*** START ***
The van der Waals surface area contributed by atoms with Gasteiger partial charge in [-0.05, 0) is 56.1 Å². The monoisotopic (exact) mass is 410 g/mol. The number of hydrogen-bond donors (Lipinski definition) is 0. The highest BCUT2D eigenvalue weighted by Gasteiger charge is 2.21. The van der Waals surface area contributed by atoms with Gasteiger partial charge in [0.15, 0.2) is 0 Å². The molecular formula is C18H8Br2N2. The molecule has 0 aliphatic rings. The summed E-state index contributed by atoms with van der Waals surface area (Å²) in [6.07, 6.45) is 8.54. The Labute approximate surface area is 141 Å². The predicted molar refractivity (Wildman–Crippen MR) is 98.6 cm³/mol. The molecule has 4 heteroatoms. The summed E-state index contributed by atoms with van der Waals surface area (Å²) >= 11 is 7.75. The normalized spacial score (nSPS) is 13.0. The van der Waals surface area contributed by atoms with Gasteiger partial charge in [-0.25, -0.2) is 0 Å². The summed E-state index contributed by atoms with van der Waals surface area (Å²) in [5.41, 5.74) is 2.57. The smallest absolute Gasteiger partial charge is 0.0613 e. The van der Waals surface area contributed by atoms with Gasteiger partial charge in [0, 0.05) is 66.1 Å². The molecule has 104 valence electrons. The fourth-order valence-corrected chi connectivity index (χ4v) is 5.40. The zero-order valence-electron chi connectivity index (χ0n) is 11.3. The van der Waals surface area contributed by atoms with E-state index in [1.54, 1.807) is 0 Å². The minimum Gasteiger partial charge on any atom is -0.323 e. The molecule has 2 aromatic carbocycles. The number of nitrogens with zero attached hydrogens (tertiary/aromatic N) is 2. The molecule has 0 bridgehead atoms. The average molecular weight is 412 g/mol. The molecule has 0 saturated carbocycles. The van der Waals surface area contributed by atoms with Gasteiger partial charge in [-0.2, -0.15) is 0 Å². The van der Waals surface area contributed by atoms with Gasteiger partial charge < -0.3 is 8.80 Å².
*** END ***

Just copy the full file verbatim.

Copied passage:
The van der Waals surface area contributed by atoms with Gasteiger partial charge in [-0.05, 0) is 56.1 Å². The monoisotopic (exact) mass is 410 g/mol. The number of hydrogen-bond donors (Lipinski definition) is 0. The highest BCUT2D eigenvalue weighted by Gasteiger charge is 2.21. The van der Waals surface area contributed by atoms with Gasteiger partial charge in [0.15, 0.2) is 0 Å². The molecular formula is C18H8Br2N2. The molecule has 0 aliphatic rings. The summed E-state index contributed by atoms with van der Waals surface area (Å²) in [6.07, 6.45) is 8.54. The Labute approximate surface area is 141 Å². The predicted molar refractivity (Wildman–Crippen MR) is 98.6 cm³/mol. The molecule has 4 heteroatoms. The summed E-state index contributed by atoms with van der Waals surface area (Å²) >= 11 is 7.75. The normalized spacial score (nSPS) is 13.0. The van der Waals surface area contributed by atoms with Gasteiger partial charge in [-0.25, -0.2) is 0 Å². The summed E-state index contributed by atoms with van der Waals surface area (Å²) in [5.41, 5.74) is 2.57. The smallest absolute Gasteiger partial charge is 0.0613 e. The van der Waals surface area contributed by atoms with Gasteiger partial charge in [0, 0.05) is 66.1 Å². The molecule has 104 valence electrons. The fourth-order valence-corrected chi connectivity index (χ4v) is 5.40. The zero-order valence-electron chi connectivity index (χ0n) is 11.3. The van der Waals surface area contributed by atoms with E-state index in [1.54, 1.807) is 0 Å². The minimum Gasteiger partial charge on any atom is -0.323 e. The molecule has 2 aromatic carbocycles. The number of nitrogens with zero attached hydrogens (tertiary/aromatic N) is 2. The molecule has 0 bridgehead atoms. The average molecular weight is 412 g/mol. The molecule has 0 saturated carbocycles. The van der Waals surface area contributed by atoms with Gasteiger partial charge in [-0.2, -0.15) is 0 Å². The van der Waals surface area contributed by atoms with Gasteiger partial charge < -0.3 is 8.80 Å².